Nintendo has confirmed it isn't planning on bumping up the price of its Nintendo Switch in Japan. The publisher, along with fellow console makers Microsoft and Sony, was recently asked about this possibility by Bloomberg. Nintendo's response was that it had "no plans" to do so at this time.
Currently, Japan's yen is falling in value, having dropped 21 percent over the past year. As a result, electronics manufacturers have been slightly increasing the prices of electronics to compensate. For example, Apple products are now 25 percent costlier in Japan compared to in the United States.
As Bloomberg noted, video game consoles are currently $100 cheaper everywhere in the world except Japan. There's reason for all three major console developers to worry that increasing the price of a console will turn away players and developers to competition.
Last week during its earnings call, Sony financial officer Hiroki Totoki simply said there was "nothing specific" to share about a PS5 price increase, though that question was in relation to the system across the world, rather than simply Japan. Like Sony, Microsoft declined to speak definitively on the possibility of a price increase.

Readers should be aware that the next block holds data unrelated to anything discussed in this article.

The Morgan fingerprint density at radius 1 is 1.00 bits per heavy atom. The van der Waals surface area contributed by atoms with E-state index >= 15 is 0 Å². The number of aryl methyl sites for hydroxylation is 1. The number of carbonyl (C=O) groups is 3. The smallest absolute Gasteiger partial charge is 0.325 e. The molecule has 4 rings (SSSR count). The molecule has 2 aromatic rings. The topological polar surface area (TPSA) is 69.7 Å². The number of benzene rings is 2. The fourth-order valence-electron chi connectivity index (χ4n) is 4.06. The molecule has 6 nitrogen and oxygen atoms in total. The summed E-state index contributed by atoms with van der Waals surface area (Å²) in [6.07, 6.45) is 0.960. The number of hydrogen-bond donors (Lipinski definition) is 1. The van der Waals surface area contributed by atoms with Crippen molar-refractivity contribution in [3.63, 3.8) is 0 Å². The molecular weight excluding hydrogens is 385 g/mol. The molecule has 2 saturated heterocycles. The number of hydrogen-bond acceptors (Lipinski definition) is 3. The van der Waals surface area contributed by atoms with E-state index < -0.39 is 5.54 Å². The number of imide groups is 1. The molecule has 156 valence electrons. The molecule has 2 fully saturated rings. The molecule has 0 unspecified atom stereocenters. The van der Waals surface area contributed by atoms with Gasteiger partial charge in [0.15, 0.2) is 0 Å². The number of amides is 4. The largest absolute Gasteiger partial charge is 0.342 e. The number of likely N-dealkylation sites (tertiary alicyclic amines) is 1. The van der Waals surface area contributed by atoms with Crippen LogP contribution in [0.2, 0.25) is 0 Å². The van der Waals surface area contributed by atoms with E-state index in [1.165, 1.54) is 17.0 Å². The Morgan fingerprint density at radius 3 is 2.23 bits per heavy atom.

Though console makers seem reluctant to hike up prices, analyst Kazunori Ito pointed out to Bloomberg that at this point, Japanese customers have adjusted to the country's price inflation for TVs, monitors, and household appliances. "I don’t see them getting upset if game consoles followed suit," he said.
Right now, the Switch's most current model—the OLED, which released in 2021—is $349 in North America, and 37,980 yen in Japan, which converts to roughly $290. Scalpers and resellers have jumped on the opportunity, buying consoles at the Japanese price and upselling them when a major console game is close to release.
Both Sony and Microsoft (which made its own earnings call in late July) reported a drop in sales and service usage for their respective systems.